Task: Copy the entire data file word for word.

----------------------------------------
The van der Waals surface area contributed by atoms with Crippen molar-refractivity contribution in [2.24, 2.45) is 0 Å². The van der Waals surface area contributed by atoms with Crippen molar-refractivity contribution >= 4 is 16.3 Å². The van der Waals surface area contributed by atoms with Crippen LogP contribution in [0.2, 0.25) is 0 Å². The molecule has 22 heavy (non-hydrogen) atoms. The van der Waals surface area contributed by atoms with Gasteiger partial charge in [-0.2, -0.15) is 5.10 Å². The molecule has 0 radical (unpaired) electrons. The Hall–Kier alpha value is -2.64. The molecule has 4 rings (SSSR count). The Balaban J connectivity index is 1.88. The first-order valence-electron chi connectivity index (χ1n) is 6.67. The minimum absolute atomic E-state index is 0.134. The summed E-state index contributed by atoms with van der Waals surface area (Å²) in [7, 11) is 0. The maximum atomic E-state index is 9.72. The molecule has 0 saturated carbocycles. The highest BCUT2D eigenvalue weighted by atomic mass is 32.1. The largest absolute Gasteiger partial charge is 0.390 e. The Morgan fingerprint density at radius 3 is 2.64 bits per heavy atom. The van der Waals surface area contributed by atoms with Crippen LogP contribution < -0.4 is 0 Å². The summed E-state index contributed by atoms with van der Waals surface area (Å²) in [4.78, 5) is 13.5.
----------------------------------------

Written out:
The van der Waals surface area contributed by atoms with Crippen molar-refractivity contribution in [2.24, 2.45) is 0 Å². The van der Waals surface area contributed by atoms with Crippen molar-refractivity contribution >= 4 is 16.3 Å². The van der Waals surface area contributed by atoms with Crippen LogP contribution in [0.2, 0.25) is 0 Å². The molecule has 22 heavy (non-hydrogen) atoms. The van der Waals surface area contributed by atoms with Gasteiger partial charge in [-0.2, -0.15) is 5.10 Å². The molecule has 0 radical (unpaired) electrons. The Hall–Kier alpha value is -2.64. The molecule has 4 rings (SSSR count). The Balaban J connectivity index is 1.88. The first-order valence-electron chi connectivity index (χ1n) is 6.67. The minimum absolute atomic E-state index is 0.134. The summed E-state index contributed by atoms with van der Waals surface area (Å²) in [7, 11) is 0. The maximum atomic E-state index is 9.72. The molecule has 0 saturated carbocycles. The highest BCUT2D eigenvalue weighted by atomic mass is 32.1. The largest absolute Gasteiger partial charge is 0.390 e. The Morgan fingerprint density at radius 3 is 2.64 bits per heavy atom. The van der Waals surface area contributed by atoms with Crippen LogP contribution < -0.4 is 0 Å². The summed E-state index contributed by atoms with van der Waals surface area (Å²) in [4.78, 5) is 13.5.